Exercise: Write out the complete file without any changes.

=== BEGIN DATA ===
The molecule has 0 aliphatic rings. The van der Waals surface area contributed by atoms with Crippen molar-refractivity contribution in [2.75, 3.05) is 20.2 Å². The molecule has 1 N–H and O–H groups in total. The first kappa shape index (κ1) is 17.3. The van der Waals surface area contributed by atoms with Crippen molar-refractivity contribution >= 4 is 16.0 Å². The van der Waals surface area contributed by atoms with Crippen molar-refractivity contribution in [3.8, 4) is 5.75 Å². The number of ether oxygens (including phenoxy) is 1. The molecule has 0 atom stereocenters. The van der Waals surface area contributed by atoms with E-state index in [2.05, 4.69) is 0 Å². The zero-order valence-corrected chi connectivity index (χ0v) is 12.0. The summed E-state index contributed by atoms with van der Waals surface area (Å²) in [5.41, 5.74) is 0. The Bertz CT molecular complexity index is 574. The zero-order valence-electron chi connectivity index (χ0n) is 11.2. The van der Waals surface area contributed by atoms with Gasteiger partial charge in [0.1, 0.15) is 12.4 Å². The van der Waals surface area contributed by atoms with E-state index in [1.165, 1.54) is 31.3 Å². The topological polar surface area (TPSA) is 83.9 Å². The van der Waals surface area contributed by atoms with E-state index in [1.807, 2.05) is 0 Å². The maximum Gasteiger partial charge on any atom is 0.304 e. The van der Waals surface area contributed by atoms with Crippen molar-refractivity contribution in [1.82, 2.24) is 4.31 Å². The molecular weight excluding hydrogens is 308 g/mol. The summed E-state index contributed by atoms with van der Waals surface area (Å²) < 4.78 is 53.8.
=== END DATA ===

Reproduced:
The molecule has 0 aliphatic rings. The van der Waals surface area contributed by atoms with Crippen molar-refractivity contribution in [2.75, 3.05) is 20.2 Å². The molecule has 1 N–H and O–H groups in total. The first kappa shape index (κ1) is 17.3. The van der Waals surface area contributed by atoms with Crippen molar-refractivity contribution >= 4 is 16.0 Å². The van der Waals surface area contributed by atoms with Crippen molar-refractivity contribution in [3.8, 4) is 5.75 Å². The number of ether oxygens (including phenoxy) is 1. The molecule has 0 atom stereocenters. The van der Waals surface area contributed by atoms with E-state index in [2.05, 4.69) is 0 Å². The zero-order valence-corrected chi connectivity index (χ0v) is 12.0. The summed E-state index contributed by atoms with van der Waals surface area (Å²) in [5.41, 5.74) is 0. The Bertz CT molecular complexity index is 574. The zero-order valence-electron chi connectivity index (χ0n) is 11.2. The van der Waals surface area contributed by atoms with Gasteiger partial charge in [0.1, 0.15) is 12.4 Å². The van der Waals surface area contributed by atoms with E-state index in [1.165, 1.54) is 31.3 Å². The topological polar surface area (TPSA) is 83.9 Å². The van der Waals surface area contributed by atoms with E-state index in [1.807, 2.05) is 0 Å². The maximum Gasteiger partial charge on any atom is 0.304 e. The van der Waals surface area contributed by atoms with Crippen molar-refractivity contribution in [1.82, 2.24) is 4.31 Å². The molecular weight excluding hydrogens is 308 g/mol. The summed E-state index contributed by atoms with van der Waals surface area (Å²) < 4.78 is 53.8.